Some of you have expressed curiosity about how certain things work around here given the snow, lack of indoor plumbing nearby, and recent evacuation of portopotties. I understand some may afraid to read on, but for those of you not too yellow to continue, I will sprinkle some knowledge onto you. Or should I instead compare this torrent of learning to drinking from the fire hose? Most of us try to drown out nature's call during the night, but sometimes one feels practically bursting with motivation to go with the flow. Here are a few of the readily available means to contain one's...excitement.
The most obvious option is the good old fashioned water bottle. You cannot travel 100 yards on the base without going past pallettes of these. Readily available, certainly water tight, but the narrow opening requires a high degree of markmanship. Capacity: 500 mL, good enough for one midnight session, but not much more.
One step up from the entry-level models is the Gatorade bottle. Not as ever-present as the water bottle, but still easily obtained from the cafeteria for free. Slightly larger capacity at 591 mL, but more than one voyage and you'll have to change boats midstream. Most importantly, the wide opening relieves the anxiety of all but the most self-impressed.
Some of you must be thinking, "Don't you work in a medical facility?" One would guess that products made for this purpose would certainly be the best. Indeed, one of my "peers" prefers this model because it accodomates over 1000mL and has a large glow-in-the-dark lid. Which opens easily with the slightest push.
But as far as deployment durabilty is concerned, we haven't even gotten our feet wet yet. And we don't ever want to, which is why I swear by the medical irrigation bottle. Holds just as much the "other guys" but has a level base and symmetical shape so it stands more solidly. I've had to depend on the watertight screw-on cap more than a few times, so I recommend placing it under, rather than beside, the bed as an added precaution.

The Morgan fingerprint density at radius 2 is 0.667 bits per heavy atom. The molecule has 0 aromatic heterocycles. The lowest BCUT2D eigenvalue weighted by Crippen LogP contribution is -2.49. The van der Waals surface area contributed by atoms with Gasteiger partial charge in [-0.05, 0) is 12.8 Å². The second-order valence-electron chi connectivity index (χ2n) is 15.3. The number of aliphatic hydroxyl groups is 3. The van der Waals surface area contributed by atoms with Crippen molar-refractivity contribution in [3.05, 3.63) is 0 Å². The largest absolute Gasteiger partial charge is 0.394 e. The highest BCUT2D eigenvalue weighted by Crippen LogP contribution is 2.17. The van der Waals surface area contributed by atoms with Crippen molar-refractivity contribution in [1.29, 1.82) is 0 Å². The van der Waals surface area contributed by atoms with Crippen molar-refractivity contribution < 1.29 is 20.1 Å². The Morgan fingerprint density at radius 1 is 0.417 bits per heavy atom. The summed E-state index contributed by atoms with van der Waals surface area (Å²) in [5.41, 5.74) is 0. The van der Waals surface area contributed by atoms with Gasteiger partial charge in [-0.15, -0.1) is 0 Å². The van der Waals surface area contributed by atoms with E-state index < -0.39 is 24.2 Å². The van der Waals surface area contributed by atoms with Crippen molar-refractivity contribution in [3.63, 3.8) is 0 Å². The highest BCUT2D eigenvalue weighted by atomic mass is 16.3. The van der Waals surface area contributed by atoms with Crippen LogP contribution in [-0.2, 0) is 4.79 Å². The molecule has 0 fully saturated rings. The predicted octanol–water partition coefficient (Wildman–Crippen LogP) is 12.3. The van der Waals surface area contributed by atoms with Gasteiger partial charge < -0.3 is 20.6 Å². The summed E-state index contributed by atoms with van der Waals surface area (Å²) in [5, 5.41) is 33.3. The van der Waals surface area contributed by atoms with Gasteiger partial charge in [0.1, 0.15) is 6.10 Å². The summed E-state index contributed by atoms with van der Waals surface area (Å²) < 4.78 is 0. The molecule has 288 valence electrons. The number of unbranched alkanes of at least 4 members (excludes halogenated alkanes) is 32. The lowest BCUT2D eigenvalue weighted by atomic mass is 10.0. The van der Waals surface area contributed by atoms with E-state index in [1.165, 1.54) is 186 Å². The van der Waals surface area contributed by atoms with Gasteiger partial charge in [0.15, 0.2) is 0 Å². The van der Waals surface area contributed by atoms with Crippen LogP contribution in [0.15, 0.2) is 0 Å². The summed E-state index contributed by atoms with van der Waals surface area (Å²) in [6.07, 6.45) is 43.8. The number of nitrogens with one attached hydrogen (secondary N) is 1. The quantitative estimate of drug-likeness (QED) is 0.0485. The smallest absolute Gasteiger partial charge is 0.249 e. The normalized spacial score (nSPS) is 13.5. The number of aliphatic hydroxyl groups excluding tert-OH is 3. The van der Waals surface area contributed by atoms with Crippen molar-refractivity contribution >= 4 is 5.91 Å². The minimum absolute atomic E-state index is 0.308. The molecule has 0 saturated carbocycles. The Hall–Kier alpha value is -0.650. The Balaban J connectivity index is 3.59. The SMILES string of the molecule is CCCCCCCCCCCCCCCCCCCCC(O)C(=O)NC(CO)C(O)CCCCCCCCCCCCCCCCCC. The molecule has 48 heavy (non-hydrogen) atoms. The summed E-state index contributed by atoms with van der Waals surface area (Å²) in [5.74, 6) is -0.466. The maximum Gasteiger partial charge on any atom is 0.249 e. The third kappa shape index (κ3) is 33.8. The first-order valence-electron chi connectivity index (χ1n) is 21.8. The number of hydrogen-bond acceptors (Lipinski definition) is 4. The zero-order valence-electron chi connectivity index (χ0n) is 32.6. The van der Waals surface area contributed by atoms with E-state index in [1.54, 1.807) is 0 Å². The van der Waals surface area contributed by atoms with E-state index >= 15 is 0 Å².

Furthermore, as tempting as it is to just roll over in bed and lean over the side, I cannot vouch for any system that does not involve a well balanced, standing approach. And don't think that keeping the lights off will help you get back to sleep faster, or that you can judge the fulness of the container by sound alone. One rogue shot or depth miscalculation will cost you ten times the amount of sleep you thought you were saving.
Females are not automatically excluded (imagine a funnel flattened sideways) and a few report "a hard time imagining going back." Most claim they do what they have to do to survive deployment, but afterward it's all water under the bridge.
Some may argue that the line of good taste has already been crossed, but the convenience of these home remedies has inspired some to creative, if distasteful, efforts. Knowing that I like to build things, one of our technicians approached me about the feasibility of drilling a hole waist-high in the wall, and running ventilator tubing down to the ground under the dorms. I like to tell myself he was kidding.
I have also heard reports of larger containers being, um, dual-purposed to meet all of one's needs. It's going to have to get a lot colder before I seriously consider that option.
So, there it is. You can either soak in the knowledge like a sponge or let it fall like water off a duck's back. But if you were worried before about being outside "the know", don't worry now:
(this post dedicated to the Edmonds, my sisters Becky and Lisa, and The Red Fox, an old family car)